It’s Tuesday. Welcome to the Slatest PM, where we’re rounding up the day’s top stories and wondering why Anthony Weiner decided “Carlos Danger” was a good idea. Follow me, your afternoon news guide, on Twitter at @s_brodez and the whole team at @slatest.

Royal Baby Emerges: CBS News: “Prince William and Kate have introduced their newborn baby boy to the world. The Duke and Duchess of Cambridge posed for photographs with their son outside St. Mary’s Hospital in London on Tuesday evening, one day after the baby was born. They emerged from the hospital just after 7 p.m., local time. William and Kate, both 31, beamed stood with their first child in front of the hospital’s Lindo Wing, just as Prince Charles and Princess Diana did with William in 1982 and his brother, Prince Harry, in 1984.”

The Slatest: Watch the Video Here

Al-Qaida Claims Responsibility for Prison Break: Reuters: “Al Qaida claimed responsibility on Tuesday for simultaneous raids on two Iraqi prisons and said more than 500 inmates had been set free in the operation, one of its most brazen in Iraq. The Islamic State of Iraq and the Levant, formed earlier this year through a merger of al-Qaida’s affiliates in Syria and Iraq, said it had stormed Baghdad’s Abu Ghraib jail and another, some 20 km (12 miles) north of capital, after months of preparation.”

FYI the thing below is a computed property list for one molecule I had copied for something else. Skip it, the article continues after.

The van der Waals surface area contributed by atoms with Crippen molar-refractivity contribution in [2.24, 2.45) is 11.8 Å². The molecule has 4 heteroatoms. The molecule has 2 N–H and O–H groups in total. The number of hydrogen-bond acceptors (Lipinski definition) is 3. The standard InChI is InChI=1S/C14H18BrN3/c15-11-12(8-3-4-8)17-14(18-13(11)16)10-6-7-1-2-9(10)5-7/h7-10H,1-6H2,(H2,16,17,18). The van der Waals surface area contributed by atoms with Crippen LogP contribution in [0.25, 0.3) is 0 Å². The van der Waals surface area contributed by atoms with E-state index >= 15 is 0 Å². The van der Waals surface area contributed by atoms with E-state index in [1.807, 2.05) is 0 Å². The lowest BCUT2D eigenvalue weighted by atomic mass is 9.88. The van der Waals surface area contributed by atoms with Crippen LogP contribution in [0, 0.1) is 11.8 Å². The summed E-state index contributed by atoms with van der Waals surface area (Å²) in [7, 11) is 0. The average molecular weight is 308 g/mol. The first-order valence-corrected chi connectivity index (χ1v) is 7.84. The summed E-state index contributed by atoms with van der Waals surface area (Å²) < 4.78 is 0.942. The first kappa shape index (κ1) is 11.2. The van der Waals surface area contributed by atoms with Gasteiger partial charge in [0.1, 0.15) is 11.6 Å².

The Slatest: The Pentagon Briefs Lawmakers on a $1-Billion-a-Month No-Fly Zone in Syria

NTSB to Investigate Southwest Landing Incident: The Hill: “The National Transportation Safety Board (NTSB) is planning to launch a ‘full’ investigation of the crash landing of a Southwest Airlines plane at New York’s LaGuardia Airport on Monday. The NTSB said it would be joining the Federal Aviation Administration (FAA) in reviewing the botched landing of Southwest’s Flight 345, which officials said landed at LaGuardia on its nose after its front landed gear collapse.”

The Slatest: Is the FDA Finally Gearing Up to Ban Menthol Cigarettes?

More Dead in Egypt Clashes: Reuters: “Nine people were killed in Cairo on Tuesday in clashes between opponents and Islamist supporters of Egypt’s deposed President Mohamed Mursi, state-run media reported, keeping the most populous Arab nation in turmoil. The violence broke out before dawn near a Brotherhood protest at Cairo University, where Mursi supporters have been camped out since the army removed the Islamist politician from power on July 3 following protests against his rule.”